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Go Back to the Blog The legend of Joanna, Princess of Portugal
Visitas Guiadas
Cláudia Pedrosa |

The legend of Joanna, Princess of Portugal

By Cláudia Pedrosa, Living Tours guide

In the charming city of Aveiro, May is a time of grandiose parties in honor of its patron saint: Princess Santa Joana.

Famous for its canals navigated by moliceiros (typical boat), the city of Aveiro met Princess Joana, daughter of the King of Portugal D. Afonso V, in the last 15th century.

Owner of a unique beauty, the older sister of the future King D. João II, from a young age revealed a strong religious vocation. Despite living at the Court, he tried to stay away from parties, preferring to pray and meditate. Joan was very charitable, regularly offering alms by her own hand to the poorest in the kingdom.

Although there is no shortage of suitors, much to the chagrin of her father, the princess asks to follow the religious life. After a visit to the Convent of Odivelas, in 1472, the princess enters the old and poor Convent of Jesus of the Dominican Order (current Museum of Aveiro), where she will live until May 12, 1490.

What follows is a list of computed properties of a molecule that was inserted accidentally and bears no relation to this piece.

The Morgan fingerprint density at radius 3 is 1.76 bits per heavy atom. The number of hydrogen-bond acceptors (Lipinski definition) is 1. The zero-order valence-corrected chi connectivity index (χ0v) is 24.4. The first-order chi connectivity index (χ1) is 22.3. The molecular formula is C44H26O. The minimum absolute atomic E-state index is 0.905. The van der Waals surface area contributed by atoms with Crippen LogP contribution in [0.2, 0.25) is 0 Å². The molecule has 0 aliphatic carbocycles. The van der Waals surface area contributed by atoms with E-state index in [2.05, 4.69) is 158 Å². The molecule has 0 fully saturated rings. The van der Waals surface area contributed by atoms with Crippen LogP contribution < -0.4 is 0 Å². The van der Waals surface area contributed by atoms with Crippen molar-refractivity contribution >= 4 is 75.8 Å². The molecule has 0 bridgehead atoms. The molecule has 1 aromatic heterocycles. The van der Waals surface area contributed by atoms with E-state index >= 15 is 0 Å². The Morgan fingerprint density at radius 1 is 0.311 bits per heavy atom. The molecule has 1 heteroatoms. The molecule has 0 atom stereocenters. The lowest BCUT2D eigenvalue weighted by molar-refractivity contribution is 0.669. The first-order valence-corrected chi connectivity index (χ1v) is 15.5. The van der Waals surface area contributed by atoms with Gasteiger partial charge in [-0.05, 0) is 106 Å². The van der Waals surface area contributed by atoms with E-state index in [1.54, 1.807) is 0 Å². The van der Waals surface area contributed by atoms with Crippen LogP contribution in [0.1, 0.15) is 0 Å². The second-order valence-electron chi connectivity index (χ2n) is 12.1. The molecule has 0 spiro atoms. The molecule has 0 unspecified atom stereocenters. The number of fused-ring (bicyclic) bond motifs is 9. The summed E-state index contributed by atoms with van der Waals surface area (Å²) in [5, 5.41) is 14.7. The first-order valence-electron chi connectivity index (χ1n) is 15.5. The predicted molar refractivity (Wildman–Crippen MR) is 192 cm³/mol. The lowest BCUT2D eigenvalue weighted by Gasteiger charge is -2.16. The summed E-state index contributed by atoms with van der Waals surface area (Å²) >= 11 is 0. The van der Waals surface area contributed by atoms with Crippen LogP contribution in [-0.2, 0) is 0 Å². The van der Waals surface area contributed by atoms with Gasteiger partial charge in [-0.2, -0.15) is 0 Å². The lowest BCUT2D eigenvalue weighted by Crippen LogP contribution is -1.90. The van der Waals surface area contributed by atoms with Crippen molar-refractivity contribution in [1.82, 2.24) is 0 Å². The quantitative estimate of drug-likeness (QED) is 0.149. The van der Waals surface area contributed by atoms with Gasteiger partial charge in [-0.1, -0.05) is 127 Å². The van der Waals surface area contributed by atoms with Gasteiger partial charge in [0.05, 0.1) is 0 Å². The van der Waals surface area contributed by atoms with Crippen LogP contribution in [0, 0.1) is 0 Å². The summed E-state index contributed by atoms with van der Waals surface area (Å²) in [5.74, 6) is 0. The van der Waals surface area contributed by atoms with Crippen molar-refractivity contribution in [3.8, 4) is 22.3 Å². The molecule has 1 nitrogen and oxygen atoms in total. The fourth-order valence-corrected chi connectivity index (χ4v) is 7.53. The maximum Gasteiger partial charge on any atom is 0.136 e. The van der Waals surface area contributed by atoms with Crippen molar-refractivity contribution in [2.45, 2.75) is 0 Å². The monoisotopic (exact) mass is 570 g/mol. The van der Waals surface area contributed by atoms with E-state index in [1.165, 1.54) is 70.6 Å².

In my school days I had a school book that told the following legend:

"That May, the gardens and orchard of the monastery of Jesus, in Aveiro, were flowery and green like never before.

Many plants had been arranged and watered lovingly by the hands of Princess Santa Joana, who lived in this monastery.

The best recreation for the daughter of D. Afonso V was to leave his cell and walk with the other nuns in the shade of those trees and in the middle of those flowers.

However, the end of the Holy Princess had arrived. All the church bells tolled to death, and in the monastery, there was a loud cry because she had stopped living.

They prepare her tomb in the church choir and organize the funerary procession from the cell, passing through the gardens, so that the plants she so dearly cherished for the last time.

Then there was a wonderful case! As the funeral was over, all the herbs began to wilt and the flowers to defoliate. The leaves and new fruits dried on the trees and fell sadly on the coffin.

Nobody could contain the tears, when seeing that nature itself took part in the feeling that, by the death of the Saint, filled the court and the kingdom of Portugal."

The Aveiro Museum houses in the low choir of the old Church one of the most beautiful national tombs: the Princess Santa Joana

Beatified in 1693, it is celebrated on May 12. On January 5, 1965, Pope Paul VI declared her special protector of the city of Aveiro.

These two paintings (18th century) are found in the Sala de Lavor (the place where the Princess died), in the Museum of Aveiro.

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